P219: “I’m an electron, and you’re the nucleus:” Using representations to design particulate nature of matter activities for elementary students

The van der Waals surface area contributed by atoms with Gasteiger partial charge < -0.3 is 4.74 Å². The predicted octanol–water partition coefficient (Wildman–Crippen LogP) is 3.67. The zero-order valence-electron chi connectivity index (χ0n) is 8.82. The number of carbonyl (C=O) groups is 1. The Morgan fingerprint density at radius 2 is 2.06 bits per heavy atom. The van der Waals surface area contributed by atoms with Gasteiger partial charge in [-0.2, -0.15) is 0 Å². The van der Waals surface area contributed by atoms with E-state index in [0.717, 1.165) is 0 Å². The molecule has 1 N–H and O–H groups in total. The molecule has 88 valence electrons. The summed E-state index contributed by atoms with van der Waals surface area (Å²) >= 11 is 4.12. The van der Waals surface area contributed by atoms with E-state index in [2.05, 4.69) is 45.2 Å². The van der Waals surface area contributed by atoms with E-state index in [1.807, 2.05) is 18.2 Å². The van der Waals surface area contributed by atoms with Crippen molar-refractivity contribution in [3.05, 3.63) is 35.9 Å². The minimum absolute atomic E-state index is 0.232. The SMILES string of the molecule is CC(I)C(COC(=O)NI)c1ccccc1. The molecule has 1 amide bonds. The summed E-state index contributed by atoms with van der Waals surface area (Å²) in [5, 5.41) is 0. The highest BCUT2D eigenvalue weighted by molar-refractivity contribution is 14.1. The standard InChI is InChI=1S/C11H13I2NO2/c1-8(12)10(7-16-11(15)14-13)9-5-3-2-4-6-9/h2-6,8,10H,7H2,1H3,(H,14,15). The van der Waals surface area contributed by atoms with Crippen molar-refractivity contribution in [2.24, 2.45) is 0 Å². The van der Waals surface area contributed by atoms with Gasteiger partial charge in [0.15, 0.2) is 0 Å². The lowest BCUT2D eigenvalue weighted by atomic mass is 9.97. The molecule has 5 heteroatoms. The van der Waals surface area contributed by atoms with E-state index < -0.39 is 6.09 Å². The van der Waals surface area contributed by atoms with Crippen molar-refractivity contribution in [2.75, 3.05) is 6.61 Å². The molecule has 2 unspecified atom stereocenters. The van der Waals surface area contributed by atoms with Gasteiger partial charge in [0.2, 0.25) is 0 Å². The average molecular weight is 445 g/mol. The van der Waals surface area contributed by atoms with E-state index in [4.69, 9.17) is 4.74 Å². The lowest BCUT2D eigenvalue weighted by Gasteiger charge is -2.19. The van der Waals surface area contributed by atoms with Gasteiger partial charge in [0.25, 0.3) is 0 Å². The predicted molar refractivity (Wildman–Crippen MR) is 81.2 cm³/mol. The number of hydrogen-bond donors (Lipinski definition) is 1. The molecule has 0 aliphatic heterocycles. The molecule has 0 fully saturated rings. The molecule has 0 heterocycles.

Representations have been powerful tools to investigate students’ content knowledge as well as their understandings of the use of these representations in the teaching and learning of science. The act of constructing a representation for the purpose of teaching also seemed to us to be a powerful way for student teachers to learn content and to uncover their own alternative conceptions. This study investigated the use of representations in a final project in a chemistry course designed specifically for pre-service elementary teachers. The student teachers were asked to create an activity that would facilitate elementary students’ understanding of the particulate nature of matter (PNOM). They were specifically asked to use and/or create representations of PNOM when designing their activity. Our study focused on the pre-service elementary teachers’ understanding of the representations they used and/or created for their activities. Data for this study included representations generated by the pre-service teachers as well as interviews with these pre-service teachers about those representations. We report on the types of representations selected for the project and the strengths and weaknesses in the student teachers’ understanding of PNOM. Implications for using representations in teaching will also be discussed.